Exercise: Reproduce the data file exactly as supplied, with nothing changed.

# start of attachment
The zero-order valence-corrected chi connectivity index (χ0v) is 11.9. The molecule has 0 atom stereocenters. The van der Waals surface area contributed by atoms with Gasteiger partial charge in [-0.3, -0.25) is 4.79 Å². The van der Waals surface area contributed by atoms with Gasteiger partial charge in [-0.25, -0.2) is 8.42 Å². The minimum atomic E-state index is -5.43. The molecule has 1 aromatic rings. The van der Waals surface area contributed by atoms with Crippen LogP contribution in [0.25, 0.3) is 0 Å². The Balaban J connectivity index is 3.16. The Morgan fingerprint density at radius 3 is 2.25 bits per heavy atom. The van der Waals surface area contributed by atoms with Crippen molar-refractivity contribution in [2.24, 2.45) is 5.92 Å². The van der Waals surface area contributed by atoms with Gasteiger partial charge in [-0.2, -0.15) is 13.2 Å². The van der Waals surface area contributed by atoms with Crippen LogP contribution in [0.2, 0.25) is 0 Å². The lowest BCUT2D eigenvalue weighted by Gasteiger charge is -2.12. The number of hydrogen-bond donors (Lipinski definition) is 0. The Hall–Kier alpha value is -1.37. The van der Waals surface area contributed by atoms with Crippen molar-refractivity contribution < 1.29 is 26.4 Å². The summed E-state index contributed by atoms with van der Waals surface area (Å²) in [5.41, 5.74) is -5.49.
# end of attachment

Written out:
The zero-order valence-corrected chi connectivity index (χ0v) is 11.9. The molecule has 0 atom stereocenters. The van der Waals surface area contributed by atoms with Gasteiger partial charge in [-0.3, -0.25) is 4.79 Å². The van der Waals surface area contributed by atoms with Gasteiger partial charge in [-0.25, -0.2) is 8.42 Å². The minimum atomic E-state index is -5.43. The molecule has 1 aromatic rings. The van der Waals surface area contributed by atoms with Crippen LogP contribution in [0.25, 0.3) is 0 Å². The Balaban J connectivity index is 3.16. The Morgan fingerprint density at radius 3 is 2.25 bits per heavy atom. The van der Waals surface area contributed by atoms with Crippen molar-refractivity contribution in [2.24, 2.45) is 5.92 Å². The van der Waals surface area contributed by atoms with Gasteiger partial charge in [-0.2, -0.15) is 13.2 Å². The van der Waals surface area contributed by atoms with Crippen LogP contribution in [0.2, 0.25) is 0 Å². The lowest BCUT2D eigenvalue weighted by Gasteiger charge is -2.12. The number of hydrogen-bond donors (Lipinski definition) is 0. The Hall–Kier alpha value is -1.37. The van der Waals surface area contributed by atoms with Crippen molar-refractivity contribution < 1.29 is 26.4 Å². The summed E-state index contributed by atoms with van der Waals surface area (Å²) in [5.41, 5.74) is -5.49.